Published — June 27, 2011 Updated — May 19, 2014 at 12:19 pm ET

Lax controls raise doubts about millions awarded by Fish and Wildlife Service

Humpback whale Reed Saxon/AP


Millions of dollars awarded by a Hawaii branch of the U.S. Fish and Wildlife Service are at “significant risk for favoritism and fraud,” according to a recent report by the inspector general at the Interior Department.

To help protect Hawaii’s 300-plus threatened or endangered species, the Honolulu-based Pacific Islands Fish and Wildlife field office frequently awards grants and other assistance to private landowners and the state for conservation efforts.

But missing ethical safeguards and improperly completed documentation means that awards have been issued to recipients with close personal ties to grant administrators and there are few legal consequences for awardees who renege on their agreements.

Only one of more than a dozen of the office’s employees with grant administering powers had completed a financial disclosure report. One organization with two Fisheries and Wildlife employees on its board of directors had received more than $1 million in non-competitive grants. Nearly one-third of those funds were approved by a biologist whose husband later became president of the organization. The biologist continued to administer the grant even after her husband assumed leadership of the organization.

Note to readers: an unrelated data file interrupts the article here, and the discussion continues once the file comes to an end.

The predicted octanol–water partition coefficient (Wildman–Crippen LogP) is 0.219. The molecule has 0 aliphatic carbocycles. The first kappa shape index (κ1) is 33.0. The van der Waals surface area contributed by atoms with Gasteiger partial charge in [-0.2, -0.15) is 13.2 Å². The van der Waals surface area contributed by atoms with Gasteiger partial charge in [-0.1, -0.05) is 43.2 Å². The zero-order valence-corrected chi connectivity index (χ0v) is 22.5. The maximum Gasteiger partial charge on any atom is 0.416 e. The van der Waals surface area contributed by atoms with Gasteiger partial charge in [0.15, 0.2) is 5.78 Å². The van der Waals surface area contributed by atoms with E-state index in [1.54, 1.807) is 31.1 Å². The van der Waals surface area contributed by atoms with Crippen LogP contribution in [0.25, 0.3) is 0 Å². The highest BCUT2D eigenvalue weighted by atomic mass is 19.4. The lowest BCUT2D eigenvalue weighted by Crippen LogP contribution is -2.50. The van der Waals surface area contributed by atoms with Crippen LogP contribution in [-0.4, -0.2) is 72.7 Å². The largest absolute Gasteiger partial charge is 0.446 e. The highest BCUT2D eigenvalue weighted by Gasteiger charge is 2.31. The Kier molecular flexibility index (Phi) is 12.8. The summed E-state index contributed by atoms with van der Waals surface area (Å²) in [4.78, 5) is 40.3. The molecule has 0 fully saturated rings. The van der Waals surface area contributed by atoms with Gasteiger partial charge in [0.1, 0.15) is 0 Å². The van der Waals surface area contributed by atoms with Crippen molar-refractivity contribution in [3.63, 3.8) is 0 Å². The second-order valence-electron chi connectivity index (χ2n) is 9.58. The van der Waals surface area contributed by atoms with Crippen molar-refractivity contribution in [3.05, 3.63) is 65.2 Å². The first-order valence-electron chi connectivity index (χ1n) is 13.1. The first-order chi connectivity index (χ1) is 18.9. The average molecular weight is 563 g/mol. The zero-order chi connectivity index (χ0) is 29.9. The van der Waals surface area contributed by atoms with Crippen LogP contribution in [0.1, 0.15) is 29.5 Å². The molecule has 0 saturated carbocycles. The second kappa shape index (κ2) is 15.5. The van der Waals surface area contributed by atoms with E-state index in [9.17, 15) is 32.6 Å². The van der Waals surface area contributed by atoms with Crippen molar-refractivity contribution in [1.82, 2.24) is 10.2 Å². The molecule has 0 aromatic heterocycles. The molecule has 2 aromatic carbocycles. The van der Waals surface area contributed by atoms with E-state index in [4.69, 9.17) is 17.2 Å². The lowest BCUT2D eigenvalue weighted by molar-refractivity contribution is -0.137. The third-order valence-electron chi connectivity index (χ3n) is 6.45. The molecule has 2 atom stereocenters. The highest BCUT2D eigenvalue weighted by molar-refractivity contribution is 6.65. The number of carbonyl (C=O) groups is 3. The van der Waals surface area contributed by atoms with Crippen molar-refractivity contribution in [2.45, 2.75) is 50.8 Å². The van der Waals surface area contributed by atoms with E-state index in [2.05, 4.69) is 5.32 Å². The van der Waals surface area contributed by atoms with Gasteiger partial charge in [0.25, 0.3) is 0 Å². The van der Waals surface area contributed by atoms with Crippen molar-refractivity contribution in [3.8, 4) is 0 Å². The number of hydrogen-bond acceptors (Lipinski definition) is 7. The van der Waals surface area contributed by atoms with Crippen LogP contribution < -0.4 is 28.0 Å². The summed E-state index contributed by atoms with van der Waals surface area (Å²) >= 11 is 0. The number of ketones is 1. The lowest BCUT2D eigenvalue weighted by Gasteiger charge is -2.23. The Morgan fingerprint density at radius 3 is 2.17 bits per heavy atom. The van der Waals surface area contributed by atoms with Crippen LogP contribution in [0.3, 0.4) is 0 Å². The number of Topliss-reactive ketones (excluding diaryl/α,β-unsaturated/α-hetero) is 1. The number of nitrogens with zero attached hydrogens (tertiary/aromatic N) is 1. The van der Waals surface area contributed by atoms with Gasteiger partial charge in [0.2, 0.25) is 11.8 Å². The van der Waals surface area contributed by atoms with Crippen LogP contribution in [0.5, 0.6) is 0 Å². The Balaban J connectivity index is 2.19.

The IG report did not identify any individuals or organizations. The IG investigated fiscal years 2007-2009. The Pacific Islands overall budget in 2007 was $10.4 million; about a third went to grants.

In other instances, employees were in contact with potential award recipients before publicly posting grants and in some cases offered advice to potential recipients on completing their applications.

One grant administrator wrote to an ultimately successful applicant, that while the administrator was not supposed to talk to the applicant once the grant was posted, the applicant could call her at home or send messages to her personal e-mail account with questions.

Missing or improperly completed landowner agreements in 90 percent of inspected files meant that awardees were effectively shielded from legal consequences if they didn’t adhere to the terms of their agreement.

Three-quarters of the files were also missing forms binding recipients to adhere to federal accounting and conflict of interest policies.

Among the report’s nine recommendations are to improve landowner agreement practices, require grant administrators to file financial disclosure agreements, decrease the number of non-competitive grants and assess other regions to determine whether they have similar problems.

FAST FACT: 36 percent of the Pacific Islands Fish and Wildlife Office budget from 2007 to 2009 went to conservation grants and agreements.

Read more in Accountability

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